While meat processing plants, prisons and group living facilities have been sites of COVID-19 outbreaks across America in recent weeks, new outbreaks are now occurring in small cities across the nation, stemming from essential businesses like Wal-Mart, birthday parties and more.
- 81 employees of Wal-Mart in Worcester, Massachusetts, have tested positive for COVID-19, making it one of the largest outbreaks in the state; the store subsequently closed and has now reopened, reports the Boston Globe.
- Gainesville, Georgia, a city of 33,000 known for its poultry processing plants, has had “exponential” increases in cases, according to the Atlanta Journal Constitution, with cases in parent Hall County going from 12 new cases per day during the week of March 29 to 95 cases per day last week.
- Utah identified the cities of Provo, Orem and Payson as new coronavirus hospots, pointing to an essential business in Payson and a birthday party in Orem with “dozens of people,” according to KUTV.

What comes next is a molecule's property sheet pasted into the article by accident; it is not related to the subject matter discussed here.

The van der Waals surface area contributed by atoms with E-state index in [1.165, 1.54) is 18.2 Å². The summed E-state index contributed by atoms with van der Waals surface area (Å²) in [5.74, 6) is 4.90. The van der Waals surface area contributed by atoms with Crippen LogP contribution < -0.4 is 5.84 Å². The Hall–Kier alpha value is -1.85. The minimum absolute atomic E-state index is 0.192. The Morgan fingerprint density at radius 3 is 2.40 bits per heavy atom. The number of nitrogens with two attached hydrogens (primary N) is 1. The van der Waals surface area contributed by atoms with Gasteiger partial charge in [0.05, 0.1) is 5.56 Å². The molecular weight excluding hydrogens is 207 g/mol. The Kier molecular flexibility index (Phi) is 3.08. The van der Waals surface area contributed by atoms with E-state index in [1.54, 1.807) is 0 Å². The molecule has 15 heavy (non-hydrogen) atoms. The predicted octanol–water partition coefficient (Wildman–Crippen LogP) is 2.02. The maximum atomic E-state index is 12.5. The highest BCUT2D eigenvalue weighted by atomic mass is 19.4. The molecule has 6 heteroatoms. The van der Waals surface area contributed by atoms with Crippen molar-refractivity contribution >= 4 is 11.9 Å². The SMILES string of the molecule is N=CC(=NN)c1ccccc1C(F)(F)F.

- An outbreak at JBS Beef’s plant in Moore County, Texas, has made the Panhandle county of about 21,100 the largest coronavirus hotbed in the state, according to the Texas Tribune.
The New York Times reported on Wednesday that when New York City, the center of the U.S. COVID-19 outbreak, is excluded from the national coronavirus cases curve, the number of new cases is actually trending upward (and when NYC is included, the curve trends downward).
The largest coronavirus hotbed is Smithfield Foods’ Sioux Fall, South Dakota, pork processing plant, in which more than 800 of 3,700 employees have tested positive for COVID-19. Prisons have also been hard-hit by coronavirus—70% of inmates able to be tested in Texas were positive for the disease per the Texas Tribune.